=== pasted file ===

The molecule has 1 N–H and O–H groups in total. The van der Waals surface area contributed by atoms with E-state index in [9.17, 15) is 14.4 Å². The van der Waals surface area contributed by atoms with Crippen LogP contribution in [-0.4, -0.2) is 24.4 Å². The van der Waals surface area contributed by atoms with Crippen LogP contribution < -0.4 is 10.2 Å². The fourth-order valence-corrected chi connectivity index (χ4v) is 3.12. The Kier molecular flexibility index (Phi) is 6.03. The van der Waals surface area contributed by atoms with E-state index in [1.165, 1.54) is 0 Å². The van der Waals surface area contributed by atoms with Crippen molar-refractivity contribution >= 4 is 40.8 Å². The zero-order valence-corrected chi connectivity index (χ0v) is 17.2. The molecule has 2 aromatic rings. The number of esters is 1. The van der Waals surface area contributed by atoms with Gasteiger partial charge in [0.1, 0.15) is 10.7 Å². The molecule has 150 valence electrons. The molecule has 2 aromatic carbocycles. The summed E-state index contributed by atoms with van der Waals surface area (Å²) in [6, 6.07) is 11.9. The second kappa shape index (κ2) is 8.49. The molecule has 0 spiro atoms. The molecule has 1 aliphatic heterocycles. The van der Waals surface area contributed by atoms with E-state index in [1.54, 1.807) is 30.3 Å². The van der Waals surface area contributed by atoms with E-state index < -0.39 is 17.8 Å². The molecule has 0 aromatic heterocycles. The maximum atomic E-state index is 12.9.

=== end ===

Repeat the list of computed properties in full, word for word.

The molecule has 1 N–H and O–H groups in total. The van der Waals surface area contributed by atoms with E-state index in [9.17, 15) is 14.4 Å². The van der Waals surface area contributed by atoms with Crippen LogP contribution in [-0.4, -0.2) is 24.4 Å². The van der Waals surface area contributed by atoms with Crippen LogP contribution < -0.4 is 10.2 Å². The fourth-order valence-corrected chi connectivity index (χ4v) is 3.12. The Kier molecular flexibility index (Phi) is 6.03. The van der Waals surface area contributed by atoms with E-state index in [1.165, 1.54) is 0 Å². The van der Waals surface area contributed by atoms with Crippen molar-refractivity contribution >= 4 is 40.8 Å². The zero-order valence-corrected chi connectivity index (χ0v) is 17.2. The molecule has 2 aromatic rings. The number of esters is 1. The van der Waals surface area contributed by atoms with Gasteiger partial charge in [0.1, 0.15) is 10.7 Å². The molecule has 150 valence electrons. The molecule has 2 aromatic carbocycles. The summed E-state index contributed by atoms with van der Waals surface area (Å²) in [6, 6.07) is 11.9. The second kappa shape index (κ2) is 8.49. The molecule has 0 spiro atoms. The molecule has 1 aliphatic heterocycles. The van der Waals surface area contributed by atoms with E-state index in [1.54, 1.807) is 30.3 Å². The van der Waals surface area contributed by atoms with E-state index < -0.39 is 17.8 Å². The molecule has 0 aromatic heterocycles. The maximum atomic E-state index is 12.9.